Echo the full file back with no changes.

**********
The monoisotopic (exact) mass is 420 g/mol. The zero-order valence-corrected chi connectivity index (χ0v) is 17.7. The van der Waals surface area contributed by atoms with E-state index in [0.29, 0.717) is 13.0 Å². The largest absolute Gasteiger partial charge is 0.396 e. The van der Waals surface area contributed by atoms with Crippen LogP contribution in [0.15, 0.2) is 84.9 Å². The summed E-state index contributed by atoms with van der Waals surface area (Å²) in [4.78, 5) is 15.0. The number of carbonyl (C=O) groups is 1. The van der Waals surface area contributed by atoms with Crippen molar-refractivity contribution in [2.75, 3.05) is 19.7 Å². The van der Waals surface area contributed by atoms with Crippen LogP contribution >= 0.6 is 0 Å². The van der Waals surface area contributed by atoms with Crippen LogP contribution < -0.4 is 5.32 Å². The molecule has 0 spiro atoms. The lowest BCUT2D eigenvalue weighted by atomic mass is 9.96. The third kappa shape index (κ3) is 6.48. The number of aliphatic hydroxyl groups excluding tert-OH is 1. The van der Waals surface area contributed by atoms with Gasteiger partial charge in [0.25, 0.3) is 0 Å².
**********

The monoisotopic (exact) mass is 420 g/mol. The zero-order valence-corrected chi connectivity index (χ0v) is 17.7. The van der Waals surface area contributed by atoms with E-state index in [0.29, 0.717) is 13.0 Å². The largest absolute Gasteiger partial charge is 0.396 e. The van der Waals surface area contributed by atoms with Crippen LogP contribution in [0.15, 0.2) is 84.9 Å². The summed E-state index contributed by atoms with van der Waals surface area (Å²) in [4.78, 5) is 15.0. The number of carbonyl (C=O) groups is 1. The van der Waals surface area contributed by atoms with Crippen molar-refractivity contribution in [2.75, 3.05) is 19.7 Å². The van der Waals surface area contributed by atoms with Crippen LogP contribution >= 0.6 is 0 Å². The van der Waals surface area contributed by atoms with Crippen LogP contribution < -0.4 is 5.32 Å². The molecule has 0 spiro atoms. The lowest BCUT2D eigenvalue weighted by atomic mass is 9.96. The third kappa shape index (κ3) is 6.48. The number of aliphatic hydroxyl groups excluding tert-OH is 1. The van der Waals surface area contributed by atoms with Gasteiger partial charge in [0.25, 0.3) is 0 Å².